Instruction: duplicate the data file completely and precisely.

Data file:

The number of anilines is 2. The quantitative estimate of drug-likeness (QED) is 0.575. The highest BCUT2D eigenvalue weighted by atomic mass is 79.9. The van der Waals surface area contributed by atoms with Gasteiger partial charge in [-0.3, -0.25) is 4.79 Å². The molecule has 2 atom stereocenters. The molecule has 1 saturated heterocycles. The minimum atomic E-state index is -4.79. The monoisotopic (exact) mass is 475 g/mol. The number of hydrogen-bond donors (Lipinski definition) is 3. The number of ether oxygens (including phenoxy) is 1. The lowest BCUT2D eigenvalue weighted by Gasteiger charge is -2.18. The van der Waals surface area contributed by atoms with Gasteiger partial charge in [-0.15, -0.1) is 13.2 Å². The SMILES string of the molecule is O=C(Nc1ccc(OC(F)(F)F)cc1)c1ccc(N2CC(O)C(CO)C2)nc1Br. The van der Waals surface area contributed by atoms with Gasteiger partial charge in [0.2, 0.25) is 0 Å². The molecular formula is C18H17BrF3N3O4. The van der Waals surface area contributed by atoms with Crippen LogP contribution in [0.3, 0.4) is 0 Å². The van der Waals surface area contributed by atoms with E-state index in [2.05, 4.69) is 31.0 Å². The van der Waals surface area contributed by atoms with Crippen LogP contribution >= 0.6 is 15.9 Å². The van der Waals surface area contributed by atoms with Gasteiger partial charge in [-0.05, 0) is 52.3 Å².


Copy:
The number of anilines is 2. The quantitative estimate of drug-likeness (QED) is 0.575. The highest BCUT2D eigenvalue weighted by atomic mass is 79.9. The van der Waals surface area contributed by atoms with Gasteiger partial charge in [-0.3, -0.25) is 4.79 Å². The molecule has 2 atom stereocenters. The molecule has 1 saturated heterocycles. The minimum atomic E-state index is -4.79. The monoisotopic (exact) mass is 475 g/mol. The number of hydrogen-bond donors (Lipinski definition) is 3. The number of ether oxygens (including phenoxy) is 1. The lowest BCUT2D eigenvalue weighted by Gasteiger charge is -2.18. The van der Waals surface area contributed by atoms with Gasteiger partial charge in [-0.15, -0.1) is 13.2 Å². The SMILES string of the molecule is O=C(Nc1ccc(OC(F)(F)F)cc1)c1ccc(N2CC(O)C(CO)C2)nc1Br. The van der Waals surface area contributed by atoms with Gasteiger partial charge in [0.2, 0.25) is 0 Å². The molecular formula is C18H17BrF3N3O4. The van der Waals surface area contributed by atoms with Crippen LogP contribution in [0.3, 0.4) is 0 Å². The van der Waals surface area contributed by atoms with E-state index in [2.05, 4.69) is 31.0 Å². The van der Waals surface area contributed by atoms with Crippen LogP contribution >= 0.6 is 15.9 Å². The van der Waals surface area contributed by atoms with Gasteiger partial charge in [-0.05, 0) is 52.3 Å².